US report on regional diabetes care raises amputation concerns
Black patients with type 2 diabetes in the United States are three times more likely than non-black patients to have a leg amputated, according to a report from the Dartmouth Atlas Project.
The research analysed Medicare data from 2007-2011, to assess how the healthcare system was treating patients diagnosed with diabetes and peripheral arterial disease.
Disparities in diabetes care
The results showed that there were racial and regional disparities, where certain diabetes patients were less likely to receive preventative care such as blood sugar testing, cholesterol testing and foot exams.
These tests can reduce the risk of amputation, an extreme measure relating to extreme poor diabetes control. However, only 75 per cent of black patients with diabetes received a blood lipids (cholesterol and triglycerides) test, compared to 82 per cent of non-black patients.
Mississippi has highest amputation rate
Mississippi, which is tied with West Virginia for the most obese state in the US, had an amputation rate of 6.2 per 1,000 patients in the city of Tupelo. For every 1,000 black Medicare patients with diabetes, 14.2 amputations occurred in Mississippi’s city of Meridian, with only 2.1 occurring among black patients in San Diego.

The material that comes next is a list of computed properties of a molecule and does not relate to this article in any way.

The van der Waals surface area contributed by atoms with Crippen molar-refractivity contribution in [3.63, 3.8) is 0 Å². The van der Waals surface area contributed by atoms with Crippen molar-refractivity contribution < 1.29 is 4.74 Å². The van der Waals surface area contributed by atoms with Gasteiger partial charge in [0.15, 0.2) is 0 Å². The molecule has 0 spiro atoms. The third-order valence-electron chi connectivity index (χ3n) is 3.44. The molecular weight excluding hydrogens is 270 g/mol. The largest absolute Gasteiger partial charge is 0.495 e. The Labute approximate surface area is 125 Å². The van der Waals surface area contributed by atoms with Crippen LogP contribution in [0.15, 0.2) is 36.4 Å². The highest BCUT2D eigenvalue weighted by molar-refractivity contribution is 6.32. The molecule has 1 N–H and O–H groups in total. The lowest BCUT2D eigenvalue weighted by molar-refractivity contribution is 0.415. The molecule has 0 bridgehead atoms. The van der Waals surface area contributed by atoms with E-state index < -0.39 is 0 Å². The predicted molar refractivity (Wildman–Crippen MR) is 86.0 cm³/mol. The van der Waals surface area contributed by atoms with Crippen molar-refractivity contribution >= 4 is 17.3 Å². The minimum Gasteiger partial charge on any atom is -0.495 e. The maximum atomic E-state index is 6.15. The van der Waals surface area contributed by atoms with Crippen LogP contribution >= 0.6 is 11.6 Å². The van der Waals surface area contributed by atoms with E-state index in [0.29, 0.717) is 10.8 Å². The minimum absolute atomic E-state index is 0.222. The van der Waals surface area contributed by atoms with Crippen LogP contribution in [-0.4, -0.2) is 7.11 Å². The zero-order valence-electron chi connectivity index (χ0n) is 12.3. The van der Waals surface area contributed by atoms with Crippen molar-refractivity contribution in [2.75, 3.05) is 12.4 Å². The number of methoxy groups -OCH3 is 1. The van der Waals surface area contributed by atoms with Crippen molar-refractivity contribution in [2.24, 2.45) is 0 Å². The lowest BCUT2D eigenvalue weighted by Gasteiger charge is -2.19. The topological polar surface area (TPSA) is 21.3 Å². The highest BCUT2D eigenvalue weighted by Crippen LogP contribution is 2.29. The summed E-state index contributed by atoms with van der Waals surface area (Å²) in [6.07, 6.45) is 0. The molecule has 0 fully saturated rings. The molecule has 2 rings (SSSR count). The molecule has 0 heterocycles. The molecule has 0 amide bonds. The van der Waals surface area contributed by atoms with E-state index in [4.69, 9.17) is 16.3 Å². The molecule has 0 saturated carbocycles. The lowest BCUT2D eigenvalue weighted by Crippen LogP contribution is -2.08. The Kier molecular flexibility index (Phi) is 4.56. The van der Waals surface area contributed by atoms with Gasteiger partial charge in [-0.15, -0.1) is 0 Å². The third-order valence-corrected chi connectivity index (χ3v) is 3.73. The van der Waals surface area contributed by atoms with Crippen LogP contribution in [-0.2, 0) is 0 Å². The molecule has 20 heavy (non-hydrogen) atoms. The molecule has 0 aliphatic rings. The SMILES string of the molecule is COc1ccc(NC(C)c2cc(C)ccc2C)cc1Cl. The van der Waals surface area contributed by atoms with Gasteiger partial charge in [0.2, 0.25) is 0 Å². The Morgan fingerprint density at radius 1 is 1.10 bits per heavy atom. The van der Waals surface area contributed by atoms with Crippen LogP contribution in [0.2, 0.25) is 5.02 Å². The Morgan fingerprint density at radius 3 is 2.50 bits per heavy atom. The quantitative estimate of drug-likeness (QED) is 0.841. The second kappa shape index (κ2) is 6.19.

Co-author Philip Goodney, MD, Director of the Center for the Evaluation of Surgical Care at Dartmouth Hitchcock Medical Center, concluded: “We must look for opportunities to expand education and preventive care for all patients at risk for amputation.
“It seems clear to us that we can make the greatest gains by focusing on African-American patients in the highest risk regions, typically in the poor rural regions of the Southern United States”.
Receive the best diabetes care
Patients with type one or type two diabetes are urged to vigilantly ensure you receive all necessary tests to help monitor your diabetes when you visit your doctor.
Amputation is a worst case scenario for patients with diabetes and can be prevented with regular check-ups with health care professionals and by retaining good personal control of diabetes.
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